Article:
Mr. Roberts

Mister Roberts is a 1955 American Warnercolor in CinemaScope comedy-drama film directed by John Ford and Mervyn LeRoy, and features an all-star cast including Henry Fonda as Mister Roberts, James Cagney as Captain Morton, William Powell (in his final film appearance) as Doc, and Jack Lemmon as Ensign Pulver. Based on the 1946 novel and 1948 Broadway play, the film was nominated for the Best Picture and Best Sound, Recording (William A. Mueller) Oscars; Jack Lemmon received the 1955 Academy Award for Best Supporting Actor.

Mr. RobertsIn the waning days of World War II, the United States Navy cargo ship Reluctant and her crew are stationed in the “backwater” areas of the Pacific Ocean. The executive officer/cargo chief, Lieutenant Junior Grade Douglas A. “Doug” Roberts (Henry Fonda), tries to shield the dispirited crew from the harsh and unpopular captain, Lieutenant Commander Morton (James Cagney). Eager to join the fighting, he repeatedly requests a transfer. Morton is forced by regulation to forward his requests, but refuses to endorse them, which means they are always rejected. Roberts shares quarters with Ensign Frank Thurlowe Pulver (Jack Lemmon). Pulver spends most of his time idling in his bunk and avoids the captain at all costs, so much so, that Morton is actually unaware Pulver is part of the crew.

Roberts surreptitiously requests, and is granted crew liberty from one of Morton’s superiors; a port captain who wishes to reward the Reluctant’s crew for meeting a difficult resupply schedule. The liberty is supposed to be at their next resupply stop, but when the ship reaches an idyllic South Pacific island, Morton denies the crew their much-needed shore leave. In private, Morton tells him that the crew will not get liberty as long as he continues to request a transfer and writes letters regarding disharmony aboard the ship, which endanger Morton’s chances of promotion. Morton strikes a bargain with Roberts: In exchange for never requesting another transfer, never bending Morton’s rules, and never revealing what has made him change his attitude, Morton will grant the crew liberty.

Ashore, the crew lets loose after months of pent-up frustration. Many crewmen are arrested and hauled back to the ship by the military police and the shore patrol. The next morning, Morton is reprimanded by the port captain and ordered to leave port immediately. Morton is almost speechless with rage at the black mark on his sterling record.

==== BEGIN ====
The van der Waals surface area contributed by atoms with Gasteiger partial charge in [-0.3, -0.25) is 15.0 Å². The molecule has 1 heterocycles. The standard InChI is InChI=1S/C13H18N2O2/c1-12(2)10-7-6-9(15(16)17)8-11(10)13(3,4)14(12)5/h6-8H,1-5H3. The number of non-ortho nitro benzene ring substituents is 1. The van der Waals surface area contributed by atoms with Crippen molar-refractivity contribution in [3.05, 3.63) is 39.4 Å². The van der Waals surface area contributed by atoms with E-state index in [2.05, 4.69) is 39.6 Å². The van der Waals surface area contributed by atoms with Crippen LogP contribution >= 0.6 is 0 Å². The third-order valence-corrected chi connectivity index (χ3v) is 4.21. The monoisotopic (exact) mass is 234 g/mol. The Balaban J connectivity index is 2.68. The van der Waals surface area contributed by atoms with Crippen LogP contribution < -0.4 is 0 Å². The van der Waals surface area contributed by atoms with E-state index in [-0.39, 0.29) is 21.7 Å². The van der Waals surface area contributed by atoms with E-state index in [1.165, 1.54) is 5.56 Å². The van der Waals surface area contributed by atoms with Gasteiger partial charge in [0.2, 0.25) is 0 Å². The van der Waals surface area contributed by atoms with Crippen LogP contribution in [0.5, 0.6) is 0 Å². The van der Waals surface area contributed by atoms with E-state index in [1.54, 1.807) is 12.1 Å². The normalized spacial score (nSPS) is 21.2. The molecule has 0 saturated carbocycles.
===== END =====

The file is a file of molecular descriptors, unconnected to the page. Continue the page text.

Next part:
Meanwhile, the crewmen are mystified by Roberts’s new strictness. Morton deceives them into thinking that Roberts is trying to get a promotion. When a crew member informs Roberts of a new Navy policy which might assist him in getting a transfer despite the captain’s opposition, he refuses to take advantage of it.

News of the Allied victory in Europe depresses Roberts further, knowing the war may end soon without his ever seeing combat. Inspired by a patriotic radio speech celebrating VE Day, Roberts throws Morton’s prized palm tree overboard. The captain demands the identity of the culprit, but no one steps forward. He eventually realizes that Roberts is the only person aboard with the nerve to do it. Morton summons him to his quarters and accuses him of the deed. An open microphone reveals to the crew what changed Roberts.

Weeks later, Roberts receives an unexpected transfer. “Doc” (William Powell), the ship’s doctor and Roberts’ friend, confides to him that the crew risked court-martial by submitting a transfer request with Morton’s forged imprimatur. Before he leaves, the crew presents Roberts with a handmade medal, the Order of the Palm, for “action against the enemy”.

Several weeks later, Pulver, who has been appointed cargo officer, receives a couple of letters. The first is from Roberts, who speaks enthusiastically about his new assignment aboard the destroyer USS Livingston during the Battle of Okinawa. He goes on to say that he would rather have the Order of the Palm than the Medal of Honor. The second letter is from a college classmate of Pulver’s who is also assigned to the Livingston, which reveals that Roberts was killed in a kamikaze attack shortly after the first letter had been posted.

Incensed, Pulver throws the captain’s replacement palm tree overboard. He then marches into Morton’s cabin, openly bragging about it and brazenly demanding to know why Morton has cancelled the showing of a film that night. Morton slowly shakes his head, realizing that his problems have not gone away.

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